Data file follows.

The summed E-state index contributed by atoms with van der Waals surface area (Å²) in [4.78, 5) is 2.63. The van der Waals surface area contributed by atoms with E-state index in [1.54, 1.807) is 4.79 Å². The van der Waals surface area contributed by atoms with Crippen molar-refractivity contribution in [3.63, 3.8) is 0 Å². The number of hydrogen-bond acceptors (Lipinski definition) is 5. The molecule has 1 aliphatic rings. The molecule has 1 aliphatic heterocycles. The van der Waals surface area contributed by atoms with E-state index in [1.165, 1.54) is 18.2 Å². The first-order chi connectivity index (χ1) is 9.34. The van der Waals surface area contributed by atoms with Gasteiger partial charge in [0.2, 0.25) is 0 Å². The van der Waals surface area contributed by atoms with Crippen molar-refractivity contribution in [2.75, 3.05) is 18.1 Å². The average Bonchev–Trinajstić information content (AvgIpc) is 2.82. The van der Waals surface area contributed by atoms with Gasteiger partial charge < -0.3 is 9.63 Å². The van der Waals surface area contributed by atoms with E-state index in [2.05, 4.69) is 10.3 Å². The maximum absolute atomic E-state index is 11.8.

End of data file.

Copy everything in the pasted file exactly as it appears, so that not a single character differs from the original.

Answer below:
The summed E-state index contributed by atoms with van der Waals surface area (Å²) in [4.78, 5) is 2.63. The van der Waals surface area contributed by atoms with E-state index in [1.54, 1.807) is 4.79 Å². The van der Waals surface area contributed by atoms with Crippen molar-refractivity contribution in [3.63, 3.8) is 0 Å². The number of hydrogen-bond acceptors (Lipinski definition) is 5. The molecule has 1 aliphatic rings. The molecule has 1 aliphatic heterocycles. The van der Waals surface area contributed by atoms with E-state index in [1.165, 1.54) is 18.2 Å². The first-order chi connectivity index (χ1) is 9.34. The van der Waals surface area contributed by atoms with Gasteiger partial charge in [0.2, 0.25) is 0 Å². The van der Waals surface area contributed by atoms with Crippen molar-refractivity contribution in [2.75, 3.05) is 18.1 Å². The average Bonchev–Trinajstić information content (AvgIpc) is 2.82. The van der Waals surface area contributed by atoms with Gasteiger partial charge < -0.3 is 9.63 Å². The van der Waals surface area contributed by atoms with E-state index in [2.05, 4.69) is 10.3 Å². The maximum absolute atomic E-state index is 11.8.